Guides to prostitution
|Jack got safe into port with his prize. © NMM|
Although many prostitutes were streetwalkers, others worked from home or could be approached in public places such as theatres. These tended to be the women who catered for the more discerning naval and merchant officers.
The names of these women, along with their addresses, a description of their appearance and their particular talents, could be found in publications such as The Covent Garden Magazine or Amorous Repository, The Man of Fashion’s Companion and The Rangers Magazine.
|Dispatch or Jack preparing for sea. © NMM|
The first lists, produced in the 1740s, were handwritten. They were complied by John Harris of the Shakespeare’s Head, a Covent Garden tavern frequented by sea captains and the directors of the East India Company.
Demand for the lists was so great that Harris eventually went into print, publishing Harris’s List of Covent Garden Ladies or Man of Pleasure’s Kalendar (1758).
More than 8000 copies of the first edition were sold. Harris died in 1765, but his list was issued, and updated, on an annual basis until the 1790s.
An 'accomplished nymph'
The descriptions in the lists make interesting reading:
Miss B____rn. No. 18 Old Compton Street, Soho….This accomplished nymph has just attained her 18th year, and fraught with every perfection, enters a volunteer in the field of Venus. She plays on the pianoforte, sings, dances, and is mistress of every manoeuver in the amorous contest that can enhance the coming pleasure; is of the middle stature, fine auburn hair, dark eyes and very inviting countenance...In bed she
is all the heart can wish; her price two pounds.
|An English sloop engaging a Dutch man of war. © NMM|
Miss B___ rn's services were clearly aimed at the wealthy.
Preference for sailors
|Jack Oakham throwing out a Signal for an engagement. © NMM|
Other women had a preference for sailors. Mrs Crosby of 24 George Street, for example, 'being particularly attached to the sons of neptune', had married an elderly sea captain. When he died he left her a small annuity. This was enough to keep her off the streets, but not enough to live on - so she worked as a part-time prostitute.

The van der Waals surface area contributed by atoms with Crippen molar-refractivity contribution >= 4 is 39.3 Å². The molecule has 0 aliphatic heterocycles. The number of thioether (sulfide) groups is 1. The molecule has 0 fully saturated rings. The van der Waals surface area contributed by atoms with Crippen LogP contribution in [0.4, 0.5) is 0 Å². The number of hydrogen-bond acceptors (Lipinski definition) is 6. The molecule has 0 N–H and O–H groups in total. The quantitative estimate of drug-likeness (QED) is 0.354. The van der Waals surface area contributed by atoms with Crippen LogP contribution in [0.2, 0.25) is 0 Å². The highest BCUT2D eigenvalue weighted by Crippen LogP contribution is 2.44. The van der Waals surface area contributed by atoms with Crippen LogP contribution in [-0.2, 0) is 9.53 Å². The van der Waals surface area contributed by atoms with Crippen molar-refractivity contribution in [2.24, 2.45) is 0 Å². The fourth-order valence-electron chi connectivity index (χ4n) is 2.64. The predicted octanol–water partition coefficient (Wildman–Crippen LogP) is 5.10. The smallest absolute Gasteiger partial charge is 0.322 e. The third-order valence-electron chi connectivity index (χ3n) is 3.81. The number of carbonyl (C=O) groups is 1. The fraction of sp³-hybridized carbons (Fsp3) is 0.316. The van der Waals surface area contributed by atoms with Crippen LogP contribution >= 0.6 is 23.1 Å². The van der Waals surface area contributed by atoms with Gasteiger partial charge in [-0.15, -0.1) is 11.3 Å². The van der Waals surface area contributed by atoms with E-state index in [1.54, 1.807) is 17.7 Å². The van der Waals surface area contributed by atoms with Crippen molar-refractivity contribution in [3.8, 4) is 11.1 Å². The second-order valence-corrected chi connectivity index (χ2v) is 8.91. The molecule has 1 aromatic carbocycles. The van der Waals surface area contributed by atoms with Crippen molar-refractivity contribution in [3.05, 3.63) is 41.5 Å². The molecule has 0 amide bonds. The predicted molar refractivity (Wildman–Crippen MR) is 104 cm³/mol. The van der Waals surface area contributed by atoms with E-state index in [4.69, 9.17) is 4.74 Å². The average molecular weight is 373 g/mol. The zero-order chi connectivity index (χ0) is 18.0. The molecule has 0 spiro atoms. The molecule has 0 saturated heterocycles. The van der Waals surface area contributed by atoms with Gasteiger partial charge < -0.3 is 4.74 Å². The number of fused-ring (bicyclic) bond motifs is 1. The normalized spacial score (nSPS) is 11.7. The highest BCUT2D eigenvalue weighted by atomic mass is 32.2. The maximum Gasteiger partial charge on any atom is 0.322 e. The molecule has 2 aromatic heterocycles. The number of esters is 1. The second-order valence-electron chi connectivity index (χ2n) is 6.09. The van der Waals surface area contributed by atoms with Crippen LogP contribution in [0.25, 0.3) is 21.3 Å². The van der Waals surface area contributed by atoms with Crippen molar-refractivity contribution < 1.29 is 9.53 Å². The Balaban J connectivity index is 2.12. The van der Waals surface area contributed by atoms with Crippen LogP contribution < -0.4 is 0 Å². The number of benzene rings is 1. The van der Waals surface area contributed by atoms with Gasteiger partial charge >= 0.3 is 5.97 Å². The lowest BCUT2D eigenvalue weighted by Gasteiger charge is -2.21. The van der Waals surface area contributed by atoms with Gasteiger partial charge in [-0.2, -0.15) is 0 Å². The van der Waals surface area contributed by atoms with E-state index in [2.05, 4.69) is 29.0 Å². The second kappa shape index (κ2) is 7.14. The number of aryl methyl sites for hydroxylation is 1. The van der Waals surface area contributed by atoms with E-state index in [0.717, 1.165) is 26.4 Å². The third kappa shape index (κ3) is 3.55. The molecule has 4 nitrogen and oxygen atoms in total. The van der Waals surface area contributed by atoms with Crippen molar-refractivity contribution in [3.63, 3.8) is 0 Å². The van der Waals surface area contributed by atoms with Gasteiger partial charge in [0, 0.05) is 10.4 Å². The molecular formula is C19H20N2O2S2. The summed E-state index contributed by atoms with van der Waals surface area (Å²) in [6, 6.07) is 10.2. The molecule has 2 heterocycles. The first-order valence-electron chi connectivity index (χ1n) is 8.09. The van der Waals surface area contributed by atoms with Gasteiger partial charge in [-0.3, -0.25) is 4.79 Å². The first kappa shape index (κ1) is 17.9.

According to Harris’s List, she could be contacted at home during the day or in the theatre at night. She was described as having dark hair flowing in ringlets down her back, languishing grey eyes and a tolerable complexion. She charged one guinea (£1.05).
|Men of war, bound for the port of pleasure. © NMM|
Mrs Grafton of Wapping was also fond of sailors. Her 'best customers are sea officers, who she particularly likes, as they do not stay long at home, and always return fraught with love and presents'.
Mrs Grafton was 40 years old and apparently could give more pleasure than a dozen girls half her age. Her price was 5 shillings (25p). Most naval officers could afford that, as a day’s pay for most captains in this period was about 20 shillings (£1.00).
Harris used nautical terminology when describing the charms of the women. Miss Devonshire of Queen Ann Street had 'a fair complexion, cerulean eyes and fine teeth.'
|Jack in a white squall, smongst breakers - on the lee shore of St. Catherines. © NMM|
However, the reader is also told that:
many a man of war hath been her willing prisoner, and paid a proper ransom…she is so brave, that she is ever ready for an engagement, cares not how soon she comes to close quarters, and loves to fight yard arm and yard arm,
and be briskly boarded.
|An English privateer bringing in La Monsieur, a French prize. © NMM|